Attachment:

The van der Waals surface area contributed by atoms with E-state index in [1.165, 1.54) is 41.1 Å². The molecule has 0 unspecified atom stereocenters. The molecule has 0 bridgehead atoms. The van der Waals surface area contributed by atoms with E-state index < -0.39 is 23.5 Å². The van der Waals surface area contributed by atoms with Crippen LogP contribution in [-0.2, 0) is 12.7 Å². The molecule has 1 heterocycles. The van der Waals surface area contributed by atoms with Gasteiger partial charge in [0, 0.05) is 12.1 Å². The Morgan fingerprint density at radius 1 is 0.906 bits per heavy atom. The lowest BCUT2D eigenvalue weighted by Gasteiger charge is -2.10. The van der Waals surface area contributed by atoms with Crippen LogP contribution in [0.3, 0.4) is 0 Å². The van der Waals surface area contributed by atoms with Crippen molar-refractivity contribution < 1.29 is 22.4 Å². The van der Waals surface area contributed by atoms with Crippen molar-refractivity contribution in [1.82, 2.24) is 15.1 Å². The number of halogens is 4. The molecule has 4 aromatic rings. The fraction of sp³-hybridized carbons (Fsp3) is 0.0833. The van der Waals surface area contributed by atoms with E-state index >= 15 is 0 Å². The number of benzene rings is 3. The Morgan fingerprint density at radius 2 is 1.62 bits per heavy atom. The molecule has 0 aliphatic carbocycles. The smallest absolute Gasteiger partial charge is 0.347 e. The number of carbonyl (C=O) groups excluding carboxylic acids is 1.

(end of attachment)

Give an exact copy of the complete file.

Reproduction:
The van der Waals surface area contributed by atoms with E-state index in [1.165, 1.54) is 41.1 Å². The molecule has 0 unspecified atom stereocenters. The molecule has 0 bridgehead atoms. The van der Waals surface area contributed by atoms with E-state index < -0.39 is 23.5 Å². The van der Waals surface area contributed by atoms with Crippen LogP contribution in [-0.2, 0) is 12.7 Å². The molecule has 1 heterocycles. The van der Waals surface area contributed by atoms with Gasteiger partial charge in [0, 0.05) is 12.1 Å². The Morgan fingerprint density at radius 1 is 0.906 bits per heavy atom. The lowest BCUT2D eigenvalue weighted by Gasteiger charge is -2.10. The van der Waals surface area contributed by atoms with Crippen LogP contribution in [0.3, 0.4) is 0 Å². The van der Waals surface area contributed by atoms with Crippen molar-refractivity contribution < 1.29 is 22.4 Å². The van der Waals surface area contributed by atoms with Crippen molar-refractivity contribution in [1.82, 2.24) is 15.1 Å². The number of halogens is 4. The molecule has 4 aromatic rings. The fraction of sp³-hybridized carbons (Fsp3) is 0.0833. The van der Waals surface area contributed by atoms with E-state index >= 15 is 0 Å². The number of benzene rings is 3. The Morgan fingerprint density at radius 2 is 1.62 bits per heavy atom. The molecule has 0 aliphatic carbocycles. The smallest absolute Gasteiger partial charge is 0.347 e. The number of carbonyl (C=O) groups excluding carboxylic acids is 1.